Besides ghost gestures, there are other theoretical hypotheses that might predict that coordination is unaffected by surface deletion of a vowel. Gestural coordination might not be strictly local. It might instead be organized according to a higher level clock, or cycle (e.g. Barbosa, 2007; O’Dell & Nieminen, 2019). In this case, the surface timing of consonants in CC and CVC could be identical because they stand in the same relation relative to a higher level triggering clock. For concreteness, consider a syllable-sized clock which triggers gestures according to a syllable cycle. In CVC, the first C could start at the beginning of the cycle, the V in the middle, and the second C towards the end. The consonants of CC could start at the beginning and towards the end of an abstract syllable cycle regardless of whether there is also a vowel timed to the middle of the cycle. This mechanism is no longer local, since gestures are not timed directly to each other but to an extrinsic timing mechanism.

Yet another theoretical hypothesis motivating no change in coordination following vowel deletion comes from Selection-Coordination Theory (Tilsen, 2016). In this theory, gestures that compose selection sets (which are assumed to be linguistically relevant units, such as syllables) are locally coordinated. However, gestures of different selection sets cannot be directly coordinated. This means, for example, that in a language where selection sets are syllables, vowels in adjacent syllables cannot be directly coordinated, (c.f. Smith, 1995 for V-V coordination). Variable vowel deletion could be implemented in this framework as the competition between selection sets with and without a vowel, e.g., CVC vs. CC. However, if vowel deletion comes at a syllable boundary, as in CV.C C.C, then the competition for the first selection set is between CV and C. Regardless of whether C or CV is selected in the first selection set, the gestures cannot be directly coordinated with the next C gesture, because the next C gesture is in a different selection set. Since coordination does not happen across selection sets in either case, there is no real difference in coordination when the vowel is absent.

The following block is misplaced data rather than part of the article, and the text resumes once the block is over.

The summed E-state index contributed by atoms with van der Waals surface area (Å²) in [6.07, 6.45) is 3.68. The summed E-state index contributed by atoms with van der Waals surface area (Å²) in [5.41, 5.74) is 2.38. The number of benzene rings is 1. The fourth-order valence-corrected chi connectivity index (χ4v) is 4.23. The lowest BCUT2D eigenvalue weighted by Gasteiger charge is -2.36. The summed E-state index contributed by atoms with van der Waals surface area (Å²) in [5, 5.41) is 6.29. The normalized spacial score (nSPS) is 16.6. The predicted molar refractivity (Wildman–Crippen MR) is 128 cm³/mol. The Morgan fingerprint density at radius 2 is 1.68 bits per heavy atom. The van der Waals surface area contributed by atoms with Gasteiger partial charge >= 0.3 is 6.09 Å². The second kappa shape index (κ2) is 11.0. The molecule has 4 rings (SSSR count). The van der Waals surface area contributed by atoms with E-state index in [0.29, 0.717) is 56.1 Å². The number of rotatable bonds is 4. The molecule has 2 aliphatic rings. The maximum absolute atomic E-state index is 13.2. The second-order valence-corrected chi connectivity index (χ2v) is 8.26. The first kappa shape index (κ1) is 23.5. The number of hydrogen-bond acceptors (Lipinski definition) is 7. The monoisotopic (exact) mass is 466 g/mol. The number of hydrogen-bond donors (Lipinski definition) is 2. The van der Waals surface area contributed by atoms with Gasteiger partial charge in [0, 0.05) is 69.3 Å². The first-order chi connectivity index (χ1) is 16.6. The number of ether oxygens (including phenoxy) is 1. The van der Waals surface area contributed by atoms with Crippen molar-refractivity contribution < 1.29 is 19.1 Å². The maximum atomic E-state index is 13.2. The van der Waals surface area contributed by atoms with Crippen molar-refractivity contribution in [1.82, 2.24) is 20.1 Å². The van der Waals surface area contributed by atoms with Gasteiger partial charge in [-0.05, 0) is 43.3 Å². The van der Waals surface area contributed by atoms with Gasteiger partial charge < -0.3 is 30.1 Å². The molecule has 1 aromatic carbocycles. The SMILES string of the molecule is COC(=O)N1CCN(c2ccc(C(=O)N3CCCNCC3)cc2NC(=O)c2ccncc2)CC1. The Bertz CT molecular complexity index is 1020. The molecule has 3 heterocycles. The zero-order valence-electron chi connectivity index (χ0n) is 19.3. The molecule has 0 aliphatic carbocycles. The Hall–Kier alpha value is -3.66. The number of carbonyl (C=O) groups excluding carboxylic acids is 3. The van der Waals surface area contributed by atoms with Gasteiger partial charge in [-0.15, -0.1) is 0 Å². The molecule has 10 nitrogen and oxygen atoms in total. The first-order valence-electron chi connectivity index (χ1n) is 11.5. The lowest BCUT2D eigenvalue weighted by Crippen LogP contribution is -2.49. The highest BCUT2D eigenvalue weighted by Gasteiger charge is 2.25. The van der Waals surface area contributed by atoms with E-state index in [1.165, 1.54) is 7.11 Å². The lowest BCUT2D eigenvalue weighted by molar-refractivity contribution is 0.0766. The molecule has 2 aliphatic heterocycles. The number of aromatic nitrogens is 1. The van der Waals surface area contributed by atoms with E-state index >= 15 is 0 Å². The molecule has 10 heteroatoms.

To provide a summary of the literature reviewed above, there are two broad hypotheses that emerge from theoretical and empirical considerations. Vowel deletion may or may not trigger reorganization of gestural coordination. If vowel deletion does trigger gestural reorganization, it may be the case that reorganization occurs only in certain contexts but not others.

In the strictly local coordination scenario, we expect vowel deletion in CVC (yielding CC) to result in C-C coordination, where the remaining consonants are coordinated with each other. In this case, the consonant gestures would be subject to (language-specific) constraints on C-C coordination. For example, in Moroccan Arabic, homoorganic consonant clusters have different C-C coordination than hetero-organic consonant clusters (Gafos, 2002; Gafos et al., 2010a). In Georgian, C-C coordination depends on the place of articulation of the consonants—if the first consonant is anterior to the second, there is greater overlap than if the first consonant is posterior to the second (Chitoran et al., 2002; Crouch et al., 2020). The Georgian pattern—the so-called “place-order effect”—has also been documented in other languages, particularly at faster speech rates (Gafos et al., 2010a).